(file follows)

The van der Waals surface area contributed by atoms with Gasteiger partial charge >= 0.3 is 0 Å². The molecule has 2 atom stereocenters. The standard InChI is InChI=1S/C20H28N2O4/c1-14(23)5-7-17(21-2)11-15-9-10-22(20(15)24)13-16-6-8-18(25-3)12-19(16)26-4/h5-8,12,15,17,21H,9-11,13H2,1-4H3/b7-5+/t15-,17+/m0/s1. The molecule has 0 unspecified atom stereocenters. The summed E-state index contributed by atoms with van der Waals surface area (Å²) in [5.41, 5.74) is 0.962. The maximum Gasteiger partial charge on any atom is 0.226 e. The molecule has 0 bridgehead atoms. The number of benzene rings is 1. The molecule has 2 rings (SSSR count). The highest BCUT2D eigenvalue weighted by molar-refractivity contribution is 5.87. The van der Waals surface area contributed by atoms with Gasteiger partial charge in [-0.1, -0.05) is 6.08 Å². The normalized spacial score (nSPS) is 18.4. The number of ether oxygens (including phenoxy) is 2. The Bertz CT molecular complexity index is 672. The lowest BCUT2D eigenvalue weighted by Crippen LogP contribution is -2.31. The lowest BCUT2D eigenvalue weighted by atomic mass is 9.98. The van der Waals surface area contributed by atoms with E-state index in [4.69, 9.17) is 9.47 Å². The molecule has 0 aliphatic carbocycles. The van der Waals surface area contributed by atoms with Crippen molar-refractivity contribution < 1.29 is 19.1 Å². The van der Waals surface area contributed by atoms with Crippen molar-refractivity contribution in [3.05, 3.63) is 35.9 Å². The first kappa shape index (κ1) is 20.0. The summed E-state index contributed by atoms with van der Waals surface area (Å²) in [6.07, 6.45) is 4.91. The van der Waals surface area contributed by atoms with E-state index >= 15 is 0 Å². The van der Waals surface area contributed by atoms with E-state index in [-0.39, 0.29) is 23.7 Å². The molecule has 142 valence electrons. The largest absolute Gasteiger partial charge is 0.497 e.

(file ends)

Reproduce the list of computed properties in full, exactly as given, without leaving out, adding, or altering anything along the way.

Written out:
The van der Waals surface area contributed by atoms with Gasteiger partial charge >= 0.3 is 0 Å². The molecule has 2 atom stereocenters. The standard InChI is InChI=1S/C20H28N2O4/c1-14(23)5-7-17(21-2)11-15-9-10-22(20(15)24)13-16-6-8-18(25-3)12-19(16)26-4/h5-8,12,15,17,21H,9-11,13H2,1-4H3/b7-5+/t15-,17+/m0/s1. The molecule has 0 unspecified atom stereocenters. The summed E-state index contributed by atoms with van der Waals surface area (Å²) in [5.41, 5.74) is 0.962. The maximum Gasteiger partial charge on any atom is 0.226 e. The molecule has 0 bridgehead atoms. The number of benzene rings is 1. The molecule has 2 rings (SSSR count). The highest BCUT2D eigenvalue weighted by molar-refractivity contribution is 5.87. The van der Waals surface area contributed by atoms with Gasteiger partial charge in [-0.1, -0.05) is 6.08 Å². The normalized spacial score (nSPS) is 18.4. The number of ether oxygens (including phenoxy) is 2. The Bertz CT molecular complexity index is 672. The lowest BCUT2D eigenvalue weighted by Crippen LogP contribution is -2.31. The lowest BCUT2D eigenvalue weighted by atomic mass is 9.98. The van der Waals surface area contributed by atoms with E-state index in [4.69, 9.17) is 9.47 Å². The molecule has 0 aliphatic carbocycles. The van der Waals surface area contributed by atoms with Crippen molar-refractivity contribution < 1.29 is 19.1 Å². The van der Waals surface area contributed by atoms with Crippen molar-refractivity contribution in [3.05, 3.63) is 35.9 Å². The first kappa shape index (κ1) is 20.0. The summed E-state index contributed by atoms with van der Waals surface area (Å²) in [6.07, 6.45) is 4.91. The van der Waals surface area contributed by atoms with E-state index >= 15 is 0 Å². The van der Waals surface area contributed by atoms with E-state index in [-0.39, 0.29) is 23.7 Å². The molecule has 142 valence electrons. The largest absolute Gasteiger partial charge is 0.497 e.